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CARE OF PERSONS INFECTED WITH HIV 171 time taken to resolve questions with respect to financing of care for end-stage renal disease a decade (Rettig, 1980~. Policy Issues A variety of eligibility questions would need to be answered in the process of developing any scheme of the type discussed above. These include questions involving the criteria for allowing individuals to partic- ipate in the scheme, the HIV-related (or other) conditions that would be covered, and the grounds for revision of eligibility criteria. Some experi- ence with the categorical ESRD coverage indicates that the rapid expan- sion of total ESRD costs during the 1970s and 1980s resulted not from changes in the incidence of renal disease but from changes in the standards of eligibility for dialysis (Eggers et al., 19841. An issue in the design of health insurance schemes- both private and public is the question of what methods of providing benefits impart the most appropriate incentives to both providers and patients. If treatment of AIDS in settings outside of acute care hospitals generally proves to be more cost-effective than longer hospitalizations, then coverage of treat- ment in these settings is desirable and lack of coverage provides an inappropriate incentive to use hospitals, which would raise total costs. If reimbursements for care for AIDS and other HIV-related conditions fall substantially below the actual cost of care, then hospitals and other facilities may have incentives to turn away AIDS patients. Another aspect of this issue is the way the scheme affects incentives to seek care. If medical treatment or knowledge of cofactors were to improve substan- tially, early incentives to seek care could be critical. Incentives to seek care are relevant not only to treatment of HIV infection but also to its prevention. In this regard, it is critical to examine ways in which the current system or any new system of health care financing might be modified to help persons at risk avoid infection. Of special concern is funding for the treatment of IV drug use, which is likely to be effective in prevention of HIV transmission. Incentives to be tested for HIV antibodies might help slow the spread of infection when coupled with counseling. Also, outpatient clinics for the care of sexually trans- mitted diseases, for example, may be effective sites for education about HIV transmission. If so, coverage for such services in any new scheme would be critical. Another issue in the financing of care for AIDS and other HIV-related conditions is the question of balance between public and private cover- age. A sizable proportion of AIDS patients appears to have conventional private health insurance through employment-based groups, and this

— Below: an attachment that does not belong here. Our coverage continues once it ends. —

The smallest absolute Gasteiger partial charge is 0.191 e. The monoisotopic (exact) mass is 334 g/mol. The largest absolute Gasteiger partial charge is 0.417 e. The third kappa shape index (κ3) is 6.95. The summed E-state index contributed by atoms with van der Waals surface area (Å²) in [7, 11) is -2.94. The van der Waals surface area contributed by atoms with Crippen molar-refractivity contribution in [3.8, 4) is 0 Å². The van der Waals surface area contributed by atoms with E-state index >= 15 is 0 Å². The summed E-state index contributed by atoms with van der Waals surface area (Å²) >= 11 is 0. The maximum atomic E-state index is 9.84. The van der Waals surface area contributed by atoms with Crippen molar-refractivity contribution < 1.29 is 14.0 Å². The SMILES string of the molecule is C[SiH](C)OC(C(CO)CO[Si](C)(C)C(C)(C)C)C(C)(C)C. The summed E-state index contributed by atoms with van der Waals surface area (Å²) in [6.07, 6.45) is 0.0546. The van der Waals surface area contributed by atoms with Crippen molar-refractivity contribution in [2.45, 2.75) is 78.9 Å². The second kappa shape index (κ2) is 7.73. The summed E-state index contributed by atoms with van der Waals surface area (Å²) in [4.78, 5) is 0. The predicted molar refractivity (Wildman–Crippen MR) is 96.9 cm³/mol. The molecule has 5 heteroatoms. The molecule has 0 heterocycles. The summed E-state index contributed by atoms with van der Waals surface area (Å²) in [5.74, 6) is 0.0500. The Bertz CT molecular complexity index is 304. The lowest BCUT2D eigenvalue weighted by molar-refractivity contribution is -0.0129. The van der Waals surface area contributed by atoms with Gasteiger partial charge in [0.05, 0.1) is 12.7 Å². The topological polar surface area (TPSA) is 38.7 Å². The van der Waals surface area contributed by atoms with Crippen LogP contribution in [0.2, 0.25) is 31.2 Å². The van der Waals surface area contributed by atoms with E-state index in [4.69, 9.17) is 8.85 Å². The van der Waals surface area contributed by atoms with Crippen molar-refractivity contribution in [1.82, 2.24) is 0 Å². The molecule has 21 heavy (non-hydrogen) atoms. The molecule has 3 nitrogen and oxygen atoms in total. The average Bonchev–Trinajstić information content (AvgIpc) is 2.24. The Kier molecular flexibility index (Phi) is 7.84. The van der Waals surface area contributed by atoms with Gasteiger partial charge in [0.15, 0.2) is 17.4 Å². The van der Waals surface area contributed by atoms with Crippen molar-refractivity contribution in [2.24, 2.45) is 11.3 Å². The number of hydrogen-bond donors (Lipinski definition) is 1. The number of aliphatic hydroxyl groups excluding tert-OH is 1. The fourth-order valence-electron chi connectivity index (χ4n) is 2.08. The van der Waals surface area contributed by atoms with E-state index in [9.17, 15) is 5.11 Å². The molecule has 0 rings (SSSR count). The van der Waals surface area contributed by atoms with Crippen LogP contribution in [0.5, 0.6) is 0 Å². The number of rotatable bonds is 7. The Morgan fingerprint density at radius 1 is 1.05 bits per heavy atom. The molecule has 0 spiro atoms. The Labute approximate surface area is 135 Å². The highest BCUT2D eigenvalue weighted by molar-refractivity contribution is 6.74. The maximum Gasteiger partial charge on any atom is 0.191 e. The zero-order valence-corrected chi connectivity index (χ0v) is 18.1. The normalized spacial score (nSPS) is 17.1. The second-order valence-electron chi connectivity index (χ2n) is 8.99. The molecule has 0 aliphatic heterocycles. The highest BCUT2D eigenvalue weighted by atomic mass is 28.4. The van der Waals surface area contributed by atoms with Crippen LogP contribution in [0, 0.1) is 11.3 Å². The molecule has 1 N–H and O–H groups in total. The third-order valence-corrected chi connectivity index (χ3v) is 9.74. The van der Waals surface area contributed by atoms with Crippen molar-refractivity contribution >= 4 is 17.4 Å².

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172 CONFRONTING AIDS seems likely to continue, as is appropriate. (It is not the purpose of new mechanisms to transfer the costs of AIDS patients from existing private insurance schemes.) With 40 percent or more of AIDS patients currently covered under Medicaid, it appears likely that future financing of AIDS care will necessarily involve substantial public programs and funds. The scheme could be designed to shift the current balance in either direction or to maintain the status quo; the relative merits of these shifts need to be considered. The issue of equity also needs consideration. Although HIV infection and AIDS are spreading throughout the United States, the major burden of cases is likely to be in urban centers and in particular states for the near future. To what extent the financial burden should be spread locally, within states, regionally, or nationally needs to be addressed. Conclusions and Recommendations In its review the committee found a number of causes for concern with the present financing of care for patients with AIDS and HIV-related conditions. Some of these reflect generic problems with health care financing. There also exists the potential for high-risk individuals to be apprehensive about discrimination in employment or in access to health care insurance, which could adversely affect efforts to stem the spread of HIV infection. The committee believes that society has an ethical obligation to ensure that all individuals receive adequate medical care. This implies the opportunity to make provision for or otherwise be assured that their future health care costs will be covered. Those who can afford it should pay premiums so that they are insured, but those who cannot have a right to expect public provision. · The committee recommends that the commission on financing of health care recommended in the PHS Plan for the Prevention and Control of AIDS and the AIDS Virus (Appendix G) take as its first order of business the evaluation of ways to ensure that all persons at risk of infection, seropositive, or already ill could make provision for or other- wise be assured that their potential health care costs will be covered. It suggests that the options considered include state pools for medically high-risk individuals and federal catastrophic health insurance. (These would supplement existing private and public insurance schemes.) Private and public insurance coverage should be modified to provide effective incentives for the appropriate treatment of HIV-related condi- tions such as AIDS. To this end, more needs to be known about the most cost-effective means of treating the various manifestations of the disease